|12-10-2012 07:00 PM|
|12-10-2012 05:49 PM|
Ok so trust me on this, although GSDs are smarter, stronger, and more opportunistic than most dogs, they really aren't as hard to handle as many people make you think they are. As long as you treat your dog fair, train, and just don't let it get away with certain things you'll be just fine. They are herding dogs, and like all herding dogs they like to make sure everything is under control. As long as you keep that control, your dog will fall right in line.
It is just not possible for a 3 month old to challenge anyone for any kind of power. Especially someone that is 10 times its size. Just keep training your dog, make sure the both of you try to train as evenly as possible. My dog was raised between my GF and myself. I am the main handler and yes, my dog listens to me a bit quicker than he does to her, but when he was younger, if she told him to do something, and he didn't, SHE would correct him. I would never step in, or give the command myself. The dog has to learn that it should listen to the both of you.
Try to find a training club where both of you can be involved in the training of the dog. Either training that is available twice a week and so you can do one day and he can do another day, or you do 6 weeks and then your BF does 6 weeks. Make sure that the both of you are constantly training and constantly asking your dog to do things for you. Neither of you should be an "alpha" but both of you should be leaders and yes, higher on the totem pole in your "pack." This is something your dog will learn over the course of the next few months and it is very rare for something that small to challenge one of the handlers and not the other.
I guess my other question would be is if you two live together? If you don't, and your BF just comes over and plays/helps but doesn't stay there, your dog might not have gotten the concept of him being in the "pack." He's just a friend that shows up every once in a while that she gets to play with, and more than likely without a lot of training by him, she'll never really listen to him. My dog only listens to immediate family, ones he sees on a regular basis, and even that is hit or miss depending on how he's feeling. The one thing I can tell you is that GSDs do stop listening to other people and generally will only obey their pack members unless they are regularly trained by random people.
|12-10-2012 05:42 PM|
Who cares who's the Alpha/Pack leader? Humans supersede all animal kingdom pecking orders, with exception only to other humans.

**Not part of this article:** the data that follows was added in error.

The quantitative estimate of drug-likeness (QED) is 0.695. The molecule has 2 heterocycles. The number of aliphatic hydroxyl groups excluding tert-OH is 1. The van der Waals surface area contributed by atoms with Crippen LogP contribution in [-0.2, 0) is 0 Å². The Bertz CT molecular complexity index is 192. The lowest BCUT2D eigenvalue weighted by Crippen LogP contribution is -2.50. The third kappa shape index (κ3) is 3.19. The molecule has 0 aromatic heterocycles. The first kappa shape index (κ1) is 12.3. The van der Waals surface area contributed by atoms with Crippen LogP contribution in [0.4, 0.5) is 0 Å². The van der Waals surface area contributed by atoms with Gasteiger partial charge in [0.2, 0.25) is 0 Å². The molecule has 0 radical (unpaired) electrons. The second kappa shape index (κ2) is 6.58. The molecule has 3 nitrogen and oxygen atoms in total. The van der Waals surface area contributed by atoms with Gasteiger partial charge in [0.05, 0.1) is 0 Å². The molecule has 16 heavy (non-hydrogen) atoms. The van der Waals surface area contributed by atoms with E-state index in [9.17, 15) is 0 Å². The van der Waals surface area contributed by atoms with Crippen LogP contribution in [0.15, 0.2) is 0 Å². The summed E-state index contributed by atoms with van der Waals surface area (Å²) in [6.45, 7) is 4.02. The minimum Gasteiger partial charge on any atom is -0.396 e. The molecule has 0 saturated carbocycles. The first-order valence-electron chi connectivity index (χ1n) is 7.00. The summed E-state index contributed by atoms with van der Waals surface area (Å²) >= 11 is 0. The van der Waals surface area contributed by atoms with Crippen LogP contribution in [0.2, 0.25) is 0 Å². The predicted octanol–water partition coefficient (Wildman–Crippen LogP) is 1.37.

It'll be a long while before the pup challenges anything besides it's bladder. Gratz on the new addition =)
|12-10-2012 05:08 PM|
|Lori13||No.. Not my first dog... My first GSD...|
|12-09-2012 11:56 PM|
Is this your first dog? You sound like you have very strong beliefs in one training method and are set in your ways but for some reason are asking for advice on a public forum.
Cesar Milan is great, but he's a PET trainer and the things you see on TV are dogs that have most of the time been ruined by owners that didn't know what they were doing. If you're doing some of his methods as preventative methods so that you don't get a "red zone" dog then that's fine, but the chances of you having that if you got your dog from a reputable breeder are probably very small.
At 3 months old, she's not challenging anyone. She's playing. A dog barking doesn't necessarily mean a challenge. It can mean a variety of different things. Most of the time its excitement or fear at that age. Trust us, she doesn't want to be the alpha at this point, and you don't need to go all Cesar Milan on her to establish yourself as the alpha. Just be a good, fair, confident leader and you'll become the alpha without having to destroy your dog's confidence.
I've spoken to so many people that believe their dog is an "alpha" when really its just that they don't have proper leadership so the dog decides to make its own decisions. They tell you how their dog is an "alpha" when it comes to other dogs and then their dog gets it handed to them by a more confident dog that just doesn't want to take their dog's crap. Really do some research on the whole "alpha" thing. Even Cesar doesn't use that method anymore, he actually never ever says "alpha."
|12-09-2012 11:45 PM|
alpha, pack leader, dominance is overrated. i'm thinking
your BF plays differently with the pup. he probably gets
her excited when he plays with her. her barking and nipping
is probably excited play.
|12-09-2012 11:21 PM|
You ought to check out this link for training tips
Mind Games (version 1.0) by M. Shirley Chong
At 3mos. you don't want to go "all out" with Mind Games but start slowly implementing some.
Don't roll the puppy over (if you are doing so or thinking of doing so), there's many reasons to not do so, but especially because that alpha/dominance theory has been debunked in the dog world.
|12-09-2012 11:18 PM|
|Lori13||My BF tries correct her.. Addie usually barks at him. Just doesn't mind him as much as she minds me... Our puppy, I guess just thinks he is playing with her... I think that pups from an early age start to learn dominance..|
|12-06-2012 01:23 PM|
I am thinking he doesn't respect your boyfriend as much and treats him like a littermate.
What does he do differently from you when interacting with the dog?
|12-06-2012 01:22 PM|
|GSDElsa||And again...your puppy is 3 months old and doesn't challenge anyone at this point. more likely your boyfriend is just more fun to cause trouble with than you|
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